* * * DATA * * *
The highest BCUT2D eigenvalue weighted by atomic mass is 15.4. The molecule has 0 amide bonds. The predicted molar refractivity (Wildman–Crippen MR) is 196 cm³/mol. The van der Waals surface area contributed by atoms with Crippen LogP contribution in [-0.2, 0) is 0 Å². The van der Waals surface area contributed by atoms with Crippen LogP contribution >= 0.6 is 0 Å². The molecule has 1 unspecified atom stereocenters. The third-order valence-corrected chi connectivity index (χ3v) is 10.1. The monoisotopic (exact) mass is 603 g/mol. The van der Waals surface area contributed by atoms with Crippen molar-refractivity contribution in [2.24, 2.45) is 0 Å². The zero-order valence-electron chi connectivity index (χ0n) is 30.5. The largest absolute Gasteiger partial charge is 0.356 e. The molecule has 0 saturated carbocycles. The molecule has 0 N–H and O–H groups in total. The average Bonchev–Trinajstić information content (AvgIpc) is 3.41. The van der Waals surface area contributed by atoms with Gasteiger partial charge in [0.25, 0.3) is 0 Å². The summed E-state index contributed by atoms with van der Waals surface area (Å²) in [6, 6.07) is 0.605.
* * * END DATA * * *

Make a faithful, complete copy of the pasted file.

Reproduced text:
The highest BCUT2D eigenvalue weighted by atomic mass is 15.4. The molecule has 0 amide bonds. The predicted molar refractivity (Wildman–Crippen MR) is 196 cm³/mol. The van der Waals surface area contributed by atoms with Crippen LogP contribution in [-0.2, 0) is 0 Å². The van der Waals surface area contributed by atoms with Crippen LogP contribution >= 0.6 is 0 Å². The molecule has 1 unspecified atom stereocenters. The third-order valence-corrected chi connectivity index (χ3v) is 10.1. The monoisotopic (exact) mass is 603 g/mol. The van der Waals surface area contributed by atoms with Crippen molar-refractivity contribution in [2.24, 2.45) is 0 Å². The zero-order valence-electron chi connectivity index (χ0n) is 30.5. The largest absolute Gasteiger partial charge is 0.356 e. The molecule has 0 saturated carbocycles. The molecule has 0 N–H and O–H groups in total. The average Bonchev–Trinajstić information content (AvgIpc) is 3.41. The van der Waals surface area contributed by atoms with Gasteiger partial charge in [0.25, 0.3) is 0 Å². The summed E-state index contributed by atoms with van der Waals surface area (Å²) in [6, 6.07) is 0.605.